Now, I have to explain that at this point the priest wasn’t actually yelling. His voice, however, rang out with the timbre of a giant church bell, and I felt as if I were sitting directly under the steeple. Everything seemed to be vibrating. I felt something stir within me. I’m pretty sure that all of us in the solarium were feeling something similar.
What was once a quiet place filled with a bunch of sleepy old men now was a room full of something I can only describe as sacred fire.
The priest suggested we meditate on these questions for the remainder of the day and spend our time in devotion to God. With that, he dismissed us. We stood and the other men made their way out of the room.
Many were speaking excitedly to one another, as if their tongues had just been blessed. I thought about the Holy Spirit descending upon the apostles. After Christ’s death, Jesus’ followers retreated to a “large, furnished upper room” (Luke 22:12).
There they encountered the Holy Spirit, who blessed them with tongues of fire that seemed to hover above their heads. Then, as indeed now, a small multitude of men were “amazed and astonished” (Acts 2:7).
Afterward, the apostles were able to go forth and perform miracles. Was this solarium, then, a modern day upper room? I felt a quickening of the flame that had been lit inside me.
I walked up to the podium, where the priest stood shuffling his papers. I noticed that his hands were once again shaking and he seemed to have returned to the same stooped, shrunken size he had been before he rang the bells of our awakening. I asked him a question: “How do I get closer to God?”
“By loving God. By praising, revering, and serving God. Focus on God’s presence in your life,” he replied.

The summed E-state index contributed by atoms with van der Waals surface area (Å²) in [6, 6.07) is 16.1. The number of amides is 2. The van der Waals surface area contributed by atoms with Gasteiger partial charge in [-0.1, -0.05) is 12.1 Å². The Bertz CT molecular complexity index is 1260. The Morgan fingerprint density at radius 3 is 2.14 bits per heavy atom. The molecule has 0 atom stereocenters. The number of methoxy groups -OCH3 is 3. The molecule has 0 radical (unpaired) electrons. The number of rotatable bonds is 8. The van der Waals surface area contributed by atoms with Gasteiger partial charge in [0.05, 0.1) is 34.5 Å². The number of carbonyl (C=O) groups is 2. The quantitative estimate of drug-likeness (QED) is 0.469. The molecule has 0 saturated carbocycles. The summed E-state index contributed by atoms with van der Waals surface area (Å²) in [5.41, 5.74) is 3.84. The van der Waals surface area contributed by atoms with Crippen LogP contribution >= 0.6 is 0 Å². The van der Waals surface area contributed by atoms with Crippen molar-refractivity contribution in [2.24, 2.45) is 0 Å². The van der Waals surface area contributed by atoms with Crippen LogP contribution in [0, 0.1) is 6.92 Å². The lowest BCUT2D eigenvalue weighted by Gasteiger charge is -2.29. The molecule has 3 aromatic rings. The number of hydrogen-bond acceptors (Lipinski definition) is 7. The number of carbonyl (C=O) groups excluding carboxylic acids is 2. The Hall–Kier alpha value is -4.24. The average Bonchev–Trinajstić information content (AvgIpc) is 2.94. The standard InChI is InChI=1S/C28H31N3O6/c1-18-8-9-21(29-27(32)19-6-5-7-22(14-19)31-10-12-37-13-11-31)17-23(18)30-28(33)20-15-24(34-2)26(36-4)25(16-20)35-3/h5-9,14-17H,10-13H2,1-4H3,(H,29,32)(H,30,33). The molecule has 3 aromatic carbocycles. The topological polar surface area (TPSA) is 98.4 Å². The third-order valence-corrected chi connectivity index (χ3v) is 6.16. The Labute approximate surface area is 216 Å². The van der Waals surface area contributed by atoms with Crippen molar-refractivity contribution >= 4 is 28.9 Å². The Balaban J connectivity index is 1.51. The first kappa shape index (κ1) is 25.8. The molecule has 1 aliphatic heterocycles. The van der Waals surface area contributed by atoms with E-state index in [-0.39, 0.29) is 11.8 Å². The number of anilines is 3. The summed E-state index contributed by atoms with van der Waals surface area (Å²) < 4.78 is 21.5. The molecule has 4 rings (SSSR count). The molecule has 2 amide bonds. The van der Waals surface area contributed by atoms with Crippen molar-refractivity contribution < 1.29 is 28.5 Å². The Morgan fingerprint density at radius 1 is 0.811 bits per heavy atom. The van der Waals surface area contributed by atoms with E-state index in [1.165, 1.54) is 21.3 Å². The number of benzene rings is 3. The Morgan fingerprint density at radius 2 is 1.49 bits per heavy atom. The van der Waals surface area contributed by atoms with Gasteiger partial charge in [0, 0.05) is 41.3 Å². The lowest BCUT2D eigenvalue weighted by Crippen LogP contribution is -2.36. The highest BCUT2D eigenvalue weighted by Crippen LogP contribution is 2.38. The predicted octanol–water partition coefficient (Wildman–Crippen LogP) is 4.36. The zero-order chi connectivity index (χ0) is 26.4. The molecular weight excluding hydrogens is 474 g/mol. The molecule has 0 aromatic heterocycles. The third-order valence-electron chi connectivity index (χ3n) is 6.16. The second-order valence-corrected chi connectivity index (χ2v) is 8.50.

“But how do you do that? When I think about God I don’t feel anything most of the time — just nervous,” I confessed.
“Love God,” he said. “If God is too out of reach, then become devoted to part of God, to his sacred heart, maybe. Become devoted to something in the name of God. Care about something. Adore something for God. I don’t mean make something an idol, but love something for God the way God loves you.”
“Even though I just argued that our God should be a big God, sometimes God can be too big. If this is how you feel, then try some simple acts of devotion. Pray the Rosary, talk to a saint, read the Bible, meditate on a word, read a holy card. Offer it all up to God.”
He looked me in the eyes and once again seemed to grow in stature. “Go pray,” he repeated.
Something in me shifted. “I will,” I said, and then I went off to my room to do just that.
And I haven’t stopped since. Every day I ask myself the same question: How big is my God? It is my prayer in the morning. It is my prayer at night.
I ask you to pray with me now. How big is your God? Well, how big? Email me at [email protected] and let me know.
Gary Jansen is the author of “MicroShifts: Transforming Your Life One Step at a Time” and “Station to Station: An Ignatian Journey through the Stations of the Cross.”